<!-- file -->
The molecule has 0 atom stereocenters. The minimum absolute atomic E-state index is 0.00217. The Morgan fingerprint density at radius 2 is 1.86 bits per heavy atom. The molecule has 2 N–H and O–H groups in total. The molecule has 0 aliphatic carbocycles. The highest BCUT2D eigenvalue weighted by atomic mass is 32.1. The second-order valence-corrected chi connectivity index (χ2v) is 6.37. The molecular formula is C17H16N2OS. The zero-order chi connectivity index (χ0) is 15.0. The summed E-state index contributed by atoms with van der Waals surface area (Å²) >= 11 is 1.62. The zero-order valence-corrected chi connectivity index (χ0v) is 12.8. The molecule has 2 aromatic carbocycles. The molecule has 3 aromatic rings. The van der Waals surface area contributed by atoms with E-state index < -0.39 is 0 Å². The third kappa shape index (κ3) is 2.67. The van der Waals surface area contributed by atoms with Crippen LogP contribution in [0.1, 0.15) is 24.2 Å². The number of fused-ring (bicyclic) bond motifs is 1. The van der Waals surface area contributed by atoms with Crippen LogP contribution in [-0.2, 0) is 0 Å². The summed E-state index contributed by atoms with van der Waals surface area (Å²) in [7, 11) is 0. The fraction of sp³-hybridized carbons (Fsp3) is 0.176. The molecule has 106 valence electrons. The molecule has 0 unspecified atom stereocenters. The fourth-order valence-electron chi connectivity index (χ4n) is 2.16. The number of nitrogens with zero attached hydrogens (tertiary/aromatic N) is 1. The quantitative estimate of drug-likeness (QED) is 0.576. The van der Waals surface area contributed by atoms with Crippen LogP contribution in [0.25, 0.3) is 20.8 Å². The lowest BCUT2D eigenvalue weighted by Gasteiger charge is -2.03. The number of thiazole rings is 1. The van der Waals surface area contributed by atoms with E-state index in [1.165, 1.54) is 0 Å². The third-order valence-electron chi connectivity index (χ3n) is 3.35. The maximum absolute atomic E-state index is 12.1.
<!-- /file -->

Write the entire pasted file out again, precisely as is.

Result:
The molecule has 0 atom stereocenters. The minimum absolute atomic E-state index is 0.00217. The Morgan fingerprint density at radius 2 is 1.86 bits per heavy atom. The molecule has 2 N–H and O–H groups in total. The molecule has 0 aliphatic carbocycles. The highest BCUT2D eigenvalue weighted by atomic mass is 32.1. The second-order valence-corrected chi connectivity index (χ2v) is 6.37. The molecular formula is C17H16N2OS. The zero-order chi connectivity index (χ0) is 15.0. The summed E-state index contributed by atoms with van der Waals surface area (Å²) >= 11 is 1.62. The zero-order valence-corrected chi connectivity index (χ0v) is 12.8. The molecule has 2 aromatic carbocycles. The molecule has 3 aromatic rings. The van der Waals surface area contributed by atoms with E-state index < -0.39 is 0 Å². The third kappa shape index (κ3) is 2.67. The van der Waals surface area contributed by atoms with Crippen LogP contribution in [0.1, 0.15) is 24.2 Å². The number of fused-ring (bicyclic) bond motifs is 1. The van der Waals surface area contributed by atoms with Crippen LogP contribution in [-0.2, 0) is 0 Å². The summed E-state index contributed by atoms with van der Waals surface area (Å²) in [7, 11) is 0. The fraction of sp³-hybridized carbons (Fsp3) is 0.176. The molecule has 106 valence electrons. The molecule has 0 unspecified atom stereocenters. The fourth-order valence-electron chi connectivity index (χ4n) is 2.16. The number of nitrogens with zero attached hydrogens (tertiary/aromatic N) is 1. The quantitative estimate of drug-likeness (QED) is 0.576. The van der Waals surface area contributed by atoms with Crippen LogP contribution in [0.25, 0.3) is 20.8 Å². The lowest BCUT2D eigenvalue weighted by Gasteiger charge is -2.03. The number of thiazole rings is 1. The van der Waals surface area contributed by atoms with E-state index in [1.165, 1.54) is 0 Å². The third-order valence-electron chi connectivity index (χ3n) is 3.35. The maximum absolute atomic E-state index is 12.1.